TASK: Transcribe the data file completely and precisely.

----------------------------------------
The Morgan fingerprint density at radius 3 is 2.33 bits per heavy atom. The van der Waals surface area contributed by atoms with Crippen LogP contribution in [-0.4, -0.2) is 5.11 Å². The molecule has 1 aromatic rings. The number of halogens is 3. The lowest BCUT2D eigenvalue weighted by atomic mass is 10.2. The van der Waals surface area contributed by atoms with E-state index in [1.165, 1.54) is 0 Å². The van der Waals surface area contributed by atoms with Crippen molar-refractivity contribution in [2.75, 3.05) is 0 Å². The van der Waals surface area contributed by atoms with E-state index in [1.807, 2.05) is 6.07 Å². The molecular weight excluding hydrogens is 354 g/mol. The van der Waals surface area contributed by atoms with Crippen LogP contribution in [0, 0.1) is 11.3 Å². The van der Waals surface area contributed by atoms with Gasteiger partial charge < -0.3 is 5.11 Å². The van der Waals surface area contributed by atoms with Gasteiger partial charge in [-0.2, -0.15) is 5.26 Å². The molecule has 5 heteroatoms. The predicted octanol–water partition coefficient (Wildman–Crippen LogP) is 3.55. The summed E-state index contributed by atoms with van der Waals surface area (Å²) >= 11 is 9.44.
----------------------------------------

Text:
The Morgan fingerprint density at radius 3 is 2.33 bits per heavy atom. The van der Waals surface area contributed by atoms with Crippen LogP contribution in [-0.4, -0.2) is 5.11 Å². The molecule has 1 aromatic rings. The number of halogens is 3. The lowest BCUT2D eigenvalue weighted by atomic mass is 10.2. The van der Waals surface area contributed by atoms with E-state index in [1.165, 1.54) is 0 Å². The van der Waals surface area contributed by atoms with Crippen molar-refractivity contribution in [2.75, 3.05) is 0 Å². The van der Waals surface area contributed by atoms with E-state index in [1.807, 2.05) is 6.07 Å². The molecular weight excluding hydrogens is 354 g/mol. The van der Waals surface area contributed by atoms with Crippen LogP contribution in [0, 0.1) is 11.3 Å². The van der Waals surface area contributed by atoms with Gasteiger partial charge < -0.3 is 5.11 Å². The van der Waals surface area contributed by atoms with Gasteiger partial charge in [-0.2, -0.15) is 5.26 Å². The molecule has 5 heteroatoms. The predicted octanol–water partition coefficient (Wildman–Crippen LogP) is 3.55. The summed E-state index contributed by atoms with van der Waals surface area (Å²) >= 11 is 9.44.